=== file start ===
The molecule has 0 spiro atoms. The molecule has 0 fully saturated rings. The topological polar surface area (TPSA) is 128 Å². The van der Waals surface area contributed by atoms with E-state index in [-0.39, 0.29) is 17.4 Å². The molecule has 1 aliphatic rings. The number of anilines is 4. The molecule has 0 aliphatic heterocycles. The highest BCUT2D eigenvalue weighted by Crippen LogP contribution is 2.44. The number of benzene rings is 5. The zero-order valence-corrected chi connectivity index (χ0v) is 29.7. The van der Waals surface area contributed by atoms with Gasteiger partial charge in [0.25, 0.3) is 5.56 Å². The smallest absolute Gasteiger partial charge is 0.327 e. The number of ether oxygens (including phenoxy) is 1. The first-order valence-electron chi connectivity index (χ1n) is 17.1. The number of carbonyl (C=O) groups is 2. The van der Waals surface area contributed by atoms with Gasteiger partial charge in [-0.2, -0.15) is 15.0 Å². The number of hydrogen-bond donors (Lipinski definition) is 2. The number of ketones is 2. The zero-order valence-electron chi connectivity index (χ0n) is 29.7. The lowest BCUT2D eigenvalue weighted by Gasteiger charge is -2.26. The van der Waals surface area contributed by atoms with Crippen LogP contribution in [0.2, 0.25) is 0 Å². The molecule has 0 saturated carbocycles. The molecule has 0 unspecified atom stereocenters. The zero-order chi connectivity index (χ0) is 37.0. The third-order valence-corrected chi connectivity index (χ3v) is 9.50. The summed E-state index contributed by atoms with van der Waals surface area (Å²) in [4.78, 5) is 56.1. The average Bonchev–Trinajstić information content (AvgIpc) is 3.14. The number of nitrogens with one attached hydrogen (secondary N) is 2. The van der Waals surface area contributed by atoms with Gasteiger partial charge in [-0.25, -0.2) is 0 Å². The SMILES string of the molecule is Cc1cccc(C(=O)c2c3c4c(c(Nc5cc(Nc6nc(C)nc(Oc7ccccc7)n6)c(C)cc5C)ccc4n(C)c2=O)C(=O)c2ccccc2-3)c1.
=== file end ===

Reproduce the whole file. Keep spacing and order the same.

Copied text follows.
The molecule has 0 spiro atoms. The molecule has 0 fully saturated rings. The topological polar surface area (TPSA) is 128 Å². The van der Waals surface area contributed by atoms with E-state index in [-0.39, 0.29) is 17.4 Å². The molecule has 1 aliphatic rings. The number of anilines is 4. The molecule has 0 aliphatic heterocycles. The highest BCUT2D eigenvalue weighted by Crippen LogP contribution is 2.44. The number of benzene rings is 5. The zero-order valence-corrected chi connectivity index (χ0v) is 29.7. The van der Waals surface area contributed by atoms with Gasteiger partial charge in [0.25, 0.3) is 5.56 Å². The smallest absolute Gasteiger partial charge is 0.327 e. The number of ether oxygens (including phenoxy) is 1. The first-order valence-electron chi connectivity index (χ1n) is 17.1. The number of carbonyl (C=O) groups is 2. The van der Waals surface area contributed by atoms with Gasteiger partial charge in [-0.2, -0.15) is 15.0 Å². The number of hydrogen-bond donors (Lipinski definition) is 2. The number of ketones is 2. The zero-order valence-electron chi connectivity index (χ0n) is 29.7. The lowest BCUT2D eigenvalue weighted by Gasteiger charge is -2.26. The van der Waals surface area contributed by atoms with Crippen LogP contribution in [0.2, 0.25) is 0 Å². The molecule has 0 saturated carbocycles. The molecule has 0 unspecified atom stereocenters. The zero-order chi connectivity index (χ0) is 37.0. The third-order valence-corrected chi connectivity index (χ3v) is 9.50. The summed E-state index contributed by atoms with van der Waals surface area (Å²) in [4.78, 5) is 56.1. The average Bonchev–Trinajstić information content (AvgIpc) is 3.14. The number of nitrogens with one attached hydrogen (secondary N) is 2. The van der Waals surface area contributed by atoms with Gasteiger partial charge in [-0.25, -0.2) is 0 Å². The SMILES string of the molecule is Cc1cccc(C(=O)c2c3c4c(c(Nc5cc(Nc6nc(C)nc(Oc7ccccc7)n6)c(C)cc5C)ccc4n(C)c2=O)C(=O)c2ccccc2-3)c1.